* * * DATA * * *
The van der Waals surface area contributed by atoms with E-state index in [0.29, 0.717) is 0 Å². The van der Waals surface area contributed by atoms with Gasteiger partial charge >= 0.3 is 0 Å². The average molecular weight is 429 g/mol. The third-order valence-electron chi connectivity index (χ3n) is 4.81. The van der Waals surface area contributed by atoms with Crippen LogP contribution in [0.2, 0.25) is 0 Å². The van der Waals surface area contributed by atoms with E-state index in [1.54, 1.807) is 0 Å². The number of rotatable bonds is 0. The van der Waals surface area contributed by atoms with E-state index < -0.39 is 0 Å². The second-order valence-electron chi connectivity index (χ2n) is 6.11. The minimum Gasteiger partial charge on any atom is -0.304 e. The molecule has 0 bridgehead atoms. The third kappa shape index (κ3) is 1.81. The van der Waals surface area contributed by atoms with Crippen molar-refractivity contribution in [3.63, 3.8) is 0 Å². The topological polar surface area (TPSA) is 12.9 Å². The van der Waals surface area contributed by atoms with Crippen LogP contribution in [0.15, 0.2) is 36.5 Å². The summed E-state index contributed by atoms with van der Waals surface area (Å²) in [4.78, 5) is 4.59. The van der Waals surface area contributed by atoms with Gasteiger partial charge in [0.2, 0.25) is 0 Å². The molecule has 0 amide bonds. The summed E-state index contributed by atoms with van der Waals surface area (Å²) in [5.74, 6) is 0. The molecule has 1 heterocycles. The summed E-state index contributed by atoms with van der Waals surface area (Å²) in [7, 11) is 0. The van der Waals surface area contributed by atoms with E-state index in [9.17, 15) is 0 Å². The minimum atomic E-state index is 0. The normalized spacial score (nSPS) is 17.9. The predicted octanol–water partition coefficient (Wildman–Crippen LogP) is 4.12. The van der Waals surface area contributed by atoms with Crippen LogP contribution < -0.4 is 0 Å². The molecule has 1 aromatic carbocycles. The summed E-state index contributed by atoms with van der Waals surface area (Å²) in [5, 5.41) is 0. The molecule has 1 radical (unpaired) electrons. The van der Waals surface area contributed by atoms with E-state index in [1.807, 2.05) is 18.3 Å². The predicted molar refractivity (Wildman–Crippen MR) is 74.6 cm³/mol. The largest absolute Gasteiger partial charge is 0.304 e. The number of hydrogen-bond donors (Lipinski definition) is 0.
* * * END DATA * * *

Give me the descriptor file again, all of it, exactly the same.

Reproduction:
The van der Waals surface area contributed by atoms with E-state index in [0.29, 0.717) is 0 Å². The van der Waals surface area contributed by atoms with Gasteiger partial charge >= 0.3 is 0 Å². The average molecular weight is 429 g/mol. The third-order valence-electron chi connectivity index (χ3n) is 4.81. The van der Waals surface area contributed by atoms with Crippen LogP contribution in [0.2, 0.25) is 0 Å². The van der Waals surface area contributed by atoms with E-state index in [1.54, 1.807) is 0 Å². The number of rotatable bonds is 0. The van der Waals surface area contributed by atoms with E-state index < -0.39 is 0 Å². The second-order valence-electron chi connectivity index (χ2n) is 6.11. The minimum Gasteiger partial charge on any atom is -0.304 e. The molecule has 0 bridgehead atoms. The third kappa shape index (κ3) is 1.81. The van der Waals surface area contributed by atoms with Crippen molar-refractivity contribution in [3.63, 3.8) is 0 Å². The topological polar surface area (TPSA) is 12.9 Å². The van der Waals surface area contributed by atoms with Crippen LogP contribution in [0.15, 0.2) is 36.5 Å². The summed E-state index contributed by atoms with van der Waals surface area (Å²) in [4.78, 5) is 4.59. The van der Waals surface area contributed by atoms with Gasteiger partial charge in [0.2, 0.25) is 0 Å². The molecule has 0 amide bonds. The summed E-state index contributed by atoms with van der Waals surface area (Å²) in [5.74, 6) is 0. The molecule has 1 heterocycles. The summed E-state index contributed by atoms with van der Waals surface area (Å²) in [7, 11) is 0. The van der Waals surface area contributed by atoms with E-state index in [9.17, 15) is 0 Å². The minimum atomic E-state index is 0. The normalized spacial score (nSPS) is 17.9. The predicted octanol–water partition coefficient (Wildman–Crippen LogP) is 4.12. The van der Waals surface area contributed by atoms with Crippen LogP contribution < -0.4 is 0 Å². The molecule has 1 aromatic carbocycles. The summed E-state index contributed by atoms with van der Waals surface area (Å²) in [5, 5.41) is 0. The molecule has 1 radical (unpaired) electrons. The van der Waals surface area contributed by atoms with E-state index in [1.807, 2.05) is 18.3 Å². The predicted molar refractivity (Wildman–Crippen MR) is 74.6 cm³/mol. The largest absolute Gasteiger partial charge is 0.304 e. The number of hydrogen-bond donors (Lipinski definition) is 0.